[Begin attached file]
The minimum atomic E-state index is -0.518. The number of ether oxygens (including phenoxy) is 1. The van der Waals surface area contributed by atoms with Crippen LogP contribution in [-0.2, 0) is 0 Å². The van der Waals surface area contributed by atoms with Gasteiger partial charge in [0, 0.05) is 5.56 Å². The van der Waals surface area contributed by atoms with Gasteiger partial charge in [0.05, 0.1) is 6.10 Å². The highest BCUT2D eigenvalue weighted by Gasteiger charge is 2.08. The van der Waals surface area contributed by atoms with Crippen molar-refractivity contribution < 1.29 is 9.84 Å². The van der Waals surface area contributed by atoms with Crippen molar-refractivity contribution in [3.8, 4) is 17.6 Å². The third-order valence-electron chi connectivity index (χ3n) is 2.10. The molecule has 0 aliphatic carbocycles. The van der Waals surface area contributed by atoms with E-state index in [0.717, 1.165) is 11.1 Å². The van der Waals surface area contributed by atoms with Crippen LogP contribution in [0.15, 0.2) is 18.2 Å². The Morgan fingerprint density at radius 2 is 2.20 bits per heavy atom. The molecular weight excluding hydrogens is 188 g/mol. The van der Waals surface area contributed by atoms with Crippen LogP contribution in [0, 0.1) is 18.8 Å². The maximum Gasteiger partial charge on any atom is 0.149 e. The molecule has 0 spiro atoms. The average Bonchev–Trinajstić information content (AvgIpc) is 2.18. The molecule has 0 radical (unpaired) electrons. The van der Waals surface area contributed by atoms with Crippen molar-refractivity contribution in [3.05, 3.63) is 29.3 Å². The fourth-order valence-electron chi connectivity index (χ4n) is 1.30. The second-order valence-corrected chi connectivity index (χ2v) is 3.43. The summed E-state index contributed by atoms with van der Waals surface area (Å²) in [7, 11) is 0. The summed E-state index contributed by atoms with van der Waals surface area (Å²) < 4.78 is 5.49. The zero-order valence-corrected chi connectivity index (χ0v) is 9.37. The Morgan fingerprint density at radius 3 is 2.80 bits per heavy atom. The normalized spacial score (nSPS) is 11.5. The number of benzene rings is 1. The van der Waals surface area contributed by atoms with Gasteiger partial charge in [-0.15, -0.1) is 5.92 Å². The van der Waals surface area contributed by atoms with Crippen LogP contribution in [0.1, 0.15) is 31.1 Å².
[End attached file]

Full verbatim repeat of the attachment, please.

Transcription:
The minimum atomic E-state index is -0.518. The number of ether oxygens (including phenoxy) is 1. The van der Waals surface area contributed by atoms with Crippen LogP contribution in [-0.2, 0) is 0 Å². The van der Waals surface area contributed by atoms with Gasteiger partial charge in [0, 0.05) is 5.56 Å². The van der Waals surface area contributed by atoms with Gasteiger partial charge in [0.05, 0.1) is 6.10 Å². The highest BCUT2D eigenvalue weighted by Gasteiger charge is 2.08. The van der Waals surface area contributed by atoms with Crippen molar-refractivity contribution < 1.29 is 9.84 Å². The van der Waals surface area contributed by atoms with Crippen molar-refractivity contribution in [3.8, 4) is 17.6 Å². The third-order valence-electron chi connectivity index (χ3n) is 2.10. The molecule has 0 aliphatic carbocycles. The van der Waals surface area contributed by atoms with E-state index in [0.717, 1.165) is 11.1 Å². The van der Waals surface area contributed by atoms with Crippen LogP contribution in [0.15, 0.2) is 18.2 Å². The Morgan fingerprint density at radius 2 is 2.20 bits per heavy atom. The molecular weight excluding hydrogens is 188 g/mol. The van der Waals surface area contributed by atoms with Crippen LogP contribution in [0, 0.1) is 18.8 Å². The maximum Gasteiger partial charge on any atom is 0.149 e. The molecule has 0 spiro atoms. The average Bonchev–Trinajstić information content (AvgIpc) is 2.18. The molecule has 0 radical (unpaired) electrons. The van der Waals surface area contributed by atoms with Crippen molar-refractivity contribution in [3.05, 3.63) is 29.3 Å². The fourth-order valence-electron chi connectivity index (χ4n) is 1.30. The second-order valence-corrected chi connectivity index (χ2v) is 3.43. The summed E-state index contributed by atoms with van der Waals surface area (Å²) in [7, 11) is 0. The summed E-state index contributed by atoms with van der Waals surface area (Å²) < 4.78 is 5.49. The zero-order valence-corrected chi connectivity index (χ0v) is 9.37. The Morgan fingerprint density at radius 3 is 2.80 bits per heavy atom. The normalized spacial score (nSPS) is 11.5. The number of benzene rings is 1. The van der Waals surface area contributed by atoms with Gasteiger partial charge in [-0.15, -0.1) is 5.92 Å². The van der Waals surface area contributed by atoms with Crippen LogP contribution in [0.1, 0.15) is 31.1 Å².